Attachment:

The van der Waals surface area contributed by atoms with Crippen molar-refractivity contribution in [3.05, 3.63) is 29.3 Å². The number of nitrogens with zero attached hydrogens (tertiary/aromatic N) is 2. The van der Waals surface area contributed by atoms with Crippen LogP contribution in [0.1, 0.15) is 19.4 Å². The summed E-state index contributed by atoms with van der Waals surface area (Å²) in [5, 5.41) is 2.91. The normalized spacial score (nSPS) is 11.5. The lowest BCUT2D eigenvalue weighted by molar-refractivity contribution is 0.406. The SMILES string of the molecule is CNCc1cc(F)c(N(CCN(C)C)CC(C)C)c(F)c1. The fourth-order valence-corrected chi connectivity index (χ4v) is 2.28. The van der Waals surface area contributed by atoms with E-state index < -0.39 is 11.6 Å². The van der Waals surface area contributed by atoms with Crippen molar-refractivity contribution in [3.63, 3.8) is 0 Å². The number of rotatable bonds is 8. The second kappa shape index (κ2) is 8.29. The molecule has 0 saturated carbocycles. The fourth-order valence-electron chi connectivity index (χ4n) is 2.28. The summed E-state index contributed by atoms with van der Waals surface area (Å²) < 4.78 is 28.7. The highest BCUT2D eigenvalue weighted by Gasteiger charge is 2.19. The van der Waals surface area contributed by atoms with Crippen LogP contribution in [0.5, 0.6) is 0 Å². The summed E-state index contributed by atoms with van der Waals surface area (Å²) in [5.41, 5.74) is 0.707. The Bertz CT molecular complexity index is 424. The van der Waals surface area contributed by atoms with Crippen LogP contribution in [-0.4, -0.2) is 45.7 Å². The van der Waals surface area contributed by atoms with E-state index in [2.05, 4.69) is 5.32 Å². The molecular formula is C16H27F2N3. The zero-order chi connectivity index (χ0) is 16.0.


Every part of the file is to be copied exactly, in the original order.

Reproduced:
The van der Waals surface area contributed by atoms with Crippen molar-refractivity contribution in [3.05, 3.63) is 29.3 Å². The number of nitrogens with zero attached hydrogens (tertiary/aromatic N) is 2. The van der Waals surface area contributed by atoms with Crippen LogP contribution in [0.1, 0.15) is 19.4 Å². The summed E-state index contributed by atoms with van der Waals surface area (Å²) in [5, 5.41) is 2.91. The normalized spacial score (nSPS) is 11.5. The lowest BCUT2D eigenvalue weighted by molar-refractivity contribution is 0.406. The SMILES string of the molecule is CNCc1cc(F)c(N(CCN(C)C)CC(C)C)c(F)c1. The fourth-order valence-corrected chi connectivity index (χ4v) is 2.28. The van der Waals surface area contributed by atoms with E-state index < -0.39 is 11.6 Å². The van der Waals surface area contributed by atoms with Crippen molar-refractivity contribution in [3.63, 3.8) is 0 Å². The number of rotatable bonds is 8. The second kappa shape index (κ2) is 8.29. The molecule has 0 saturated carbocycles. The fourth-order valence-electron chi connectivity index (χ4n) is 2.28. The summed E-state index contributed by atoms with van der Waals surface area (Å²) < 4.78 is 28.7. The highest BCUT2D eigenvalue weighted by Gasteiger charge is 2.19. The van der Waals surface area contributed by atoms with Crippen LogP contribution in [0.5, 0.6) is 0 Å². The summed E-state index contributed by atoms with van der Waals surface area (Å²) in [5.41, 5.74) is 0.707. The Bertz CT molecular complexity index is 424. The van der Waals surface area contributed by atoms with Crippen LogP contribution in [-0.4, -0.2) is 45.7 Å². The van der Waals surface area contributed by atoms with E-state index in [2.05, 4.69) is 5.32 Å². The molecular formula is C16H27F2N3. The zero-order chi connectivity index (χ0) is 16.0.